Study: Birth of First Child Leads to Loss of Sense of Humor

(Cambridge, MA) – A new study published in the Harvard Science Review claims that parents experiencing the birth of their first child lose almost all capacity to say or do anything funny at all.  The double-blind study focused mainly on people who were once considered funny or humorous by their peer group and followed those people through the final 3 months of pregnancy on through the first month of parenthood.

“Our research showed that people who were considered laugh riots by their friends and co-workers appeared to be less funny overall after only a few weeks,” explained Dr. Karl Rossi, lead researcher.  “We are dubbing this disease “Risusia,” which is Latin for the sudden loss of laughter.”

One study participant, a local stand-up comedian, was rendered completely unfunny after the birth of his son.  After years of developing jokes and thinking in a humorous way, the study participant could not formulate one cohesive thought that he deemed to be funny.  Nothing.  Like nothing at all.  It’s not that things aren’t funny.  There are still funny things.  But the study participant could no longer explain why things are funny or make them funny to anyone else.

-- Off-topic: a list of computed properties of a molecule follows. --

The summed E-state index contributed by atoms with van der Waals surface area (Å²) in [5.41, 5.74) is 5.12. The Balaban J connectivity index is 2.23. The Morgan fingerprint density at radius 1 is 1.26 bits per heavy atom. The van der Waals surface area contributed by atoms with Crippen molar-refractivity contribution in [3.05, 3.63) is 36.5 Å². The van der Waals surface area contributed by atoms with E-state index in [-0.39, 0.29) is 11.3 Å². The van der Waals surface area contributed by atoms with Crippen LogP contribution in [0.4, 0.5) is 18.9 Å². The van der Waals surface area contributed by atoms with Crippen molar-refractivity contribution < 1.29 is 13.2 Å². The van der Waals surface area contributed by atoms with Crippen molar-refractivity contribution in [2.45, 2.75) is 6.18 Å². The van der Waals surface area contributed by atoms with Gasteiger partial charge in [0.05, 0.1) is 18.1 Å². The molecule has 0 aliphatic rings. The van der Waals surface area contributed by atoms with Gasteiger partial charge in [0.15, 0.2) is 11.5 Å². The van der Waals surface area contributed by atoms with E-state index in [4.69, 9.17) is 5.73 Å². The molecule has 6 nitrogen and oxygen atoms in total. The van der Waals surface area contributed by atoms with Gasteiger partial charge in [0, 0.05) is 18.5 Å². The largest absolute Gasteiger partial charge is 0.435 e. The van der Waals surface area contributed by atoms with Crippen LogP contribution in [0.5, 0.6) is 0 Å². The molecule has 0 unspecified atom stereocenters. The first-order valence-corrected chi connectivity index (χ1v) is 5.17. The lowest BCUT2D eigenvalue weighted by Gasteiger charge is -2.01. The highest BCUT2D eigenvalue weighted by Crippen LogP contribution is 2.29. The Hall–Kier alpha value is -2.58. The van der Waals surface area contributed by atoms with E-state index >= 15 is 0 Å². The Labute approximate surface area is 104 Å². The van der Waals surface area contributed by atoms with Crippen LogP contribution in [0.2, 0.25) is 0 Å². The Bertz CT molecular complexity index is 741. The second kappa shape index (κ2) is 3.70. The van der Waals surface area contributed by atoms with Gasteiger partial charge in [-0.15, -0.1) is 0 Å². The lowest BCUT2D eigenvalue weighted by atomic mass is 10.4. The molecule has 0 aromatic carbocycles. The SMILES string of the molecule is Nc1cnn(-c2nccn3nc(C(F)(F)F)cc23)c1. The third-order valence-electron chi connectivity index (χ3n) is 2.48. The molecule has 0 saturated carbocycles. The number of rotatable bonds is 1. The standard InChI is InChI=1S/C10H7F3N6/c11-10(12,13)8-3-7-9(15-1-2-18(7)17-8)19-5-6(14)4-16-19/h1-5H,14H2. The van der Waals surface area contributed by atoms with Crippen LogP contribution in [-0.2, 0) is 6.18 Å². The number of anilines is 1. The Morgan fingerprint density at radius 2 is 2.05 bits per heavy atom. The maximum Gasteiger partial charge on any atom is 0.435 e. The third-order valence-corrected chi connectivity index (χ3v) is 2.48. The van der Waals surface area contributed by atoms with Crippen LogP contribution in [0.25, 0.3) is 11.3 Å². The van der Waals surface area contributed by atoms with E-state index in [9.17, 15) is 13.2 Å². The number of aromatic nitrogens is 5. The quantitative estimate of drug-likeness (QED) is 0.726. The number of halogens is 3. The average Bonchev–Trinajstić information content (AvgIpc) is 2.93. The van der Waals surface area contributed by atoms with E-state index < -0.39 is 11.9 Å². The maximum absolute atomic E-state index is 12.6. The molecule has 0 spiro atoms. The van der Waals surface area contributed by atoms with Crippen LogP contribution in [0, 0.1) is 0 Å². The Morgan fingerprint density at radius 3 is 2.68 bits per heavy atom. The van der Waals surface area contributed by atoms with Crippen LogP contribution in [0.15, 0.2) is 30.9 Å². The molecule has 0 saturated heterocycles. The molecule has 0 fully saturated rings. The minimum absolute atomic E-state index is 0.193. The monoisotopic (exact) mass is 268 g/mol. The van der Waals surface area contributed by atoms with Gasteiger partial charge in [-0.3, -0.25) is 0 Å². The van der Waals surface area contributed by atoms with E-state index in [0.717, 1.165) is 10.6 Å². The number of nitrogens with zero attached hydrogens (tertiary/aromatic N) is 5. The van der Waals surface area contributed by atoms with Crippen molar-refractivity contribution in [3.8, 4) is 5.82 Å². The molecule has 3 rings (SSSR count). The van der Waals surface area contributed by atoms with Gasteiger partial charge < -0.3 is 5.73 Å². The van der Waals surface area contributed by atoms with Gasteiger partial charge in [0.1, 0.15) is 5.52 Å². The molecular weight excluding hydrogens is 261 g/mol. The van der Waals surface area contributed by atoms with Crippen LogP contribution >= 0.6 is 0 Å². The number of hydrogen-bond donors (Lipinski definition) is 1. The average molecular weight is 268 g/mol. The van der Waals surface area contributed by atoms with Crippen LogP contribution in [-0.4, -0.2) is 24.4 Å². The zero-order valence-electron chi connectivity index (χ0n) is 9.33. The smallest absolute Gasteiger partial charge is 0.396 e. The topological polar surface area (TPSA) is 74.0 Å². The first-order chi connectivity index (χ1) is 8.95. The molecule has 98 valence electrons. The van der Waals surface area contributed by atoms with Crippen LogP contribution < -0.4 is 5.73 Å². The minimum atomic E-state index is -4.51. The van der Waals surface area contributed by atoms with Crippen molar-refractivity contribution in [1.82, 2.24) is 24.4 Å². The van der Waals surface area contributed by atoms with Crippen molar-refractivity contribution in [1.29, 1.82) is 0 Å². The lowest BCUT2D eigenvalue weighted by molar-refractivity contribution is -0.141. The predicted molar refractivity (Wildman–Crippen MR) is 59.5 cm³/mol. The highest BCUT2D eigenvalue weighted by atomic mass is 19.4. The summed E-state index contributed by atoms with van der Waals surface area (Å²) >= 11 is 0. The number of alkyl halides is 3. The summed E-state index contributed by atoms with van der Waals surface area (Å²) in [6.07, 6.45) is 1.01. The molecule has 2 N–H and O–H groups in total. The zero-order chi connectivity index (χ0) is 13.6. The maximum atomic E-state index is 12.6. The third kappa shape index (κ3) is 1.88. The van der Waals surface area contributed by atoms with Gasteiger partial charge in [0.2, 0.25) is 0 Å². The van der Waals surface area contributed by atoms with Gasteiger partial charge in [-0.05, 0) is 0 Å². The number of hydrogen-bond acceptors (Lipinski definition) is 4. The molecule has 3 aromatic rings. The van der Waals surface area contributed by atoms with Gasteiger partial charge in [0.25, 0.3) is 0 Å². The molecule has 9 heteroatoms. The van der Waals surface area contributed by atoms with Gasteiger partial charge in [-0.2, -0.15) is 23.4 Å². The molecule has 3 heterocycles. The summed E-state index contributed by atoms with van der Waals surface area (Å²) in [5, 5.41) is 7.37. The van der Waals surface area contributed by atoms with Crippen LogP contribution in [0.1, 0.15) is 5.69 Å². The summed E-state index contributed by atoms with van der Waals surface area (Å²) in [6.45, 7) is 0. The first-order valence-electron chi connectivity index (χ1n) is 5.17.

Researchers believe “Risusia” is caused by multiple factors including diet change, loss of sleep, and the fact that a child makes you get out of your own stupid head and focus on something other than yourself for a goddamn change.  “It’s widely accepted that well-developed sense of humor is a form of mental illness anyway,” said Dr. Rossi.  “Therefore, many participants who have acute Risusia seem to be eerily fine with it.”

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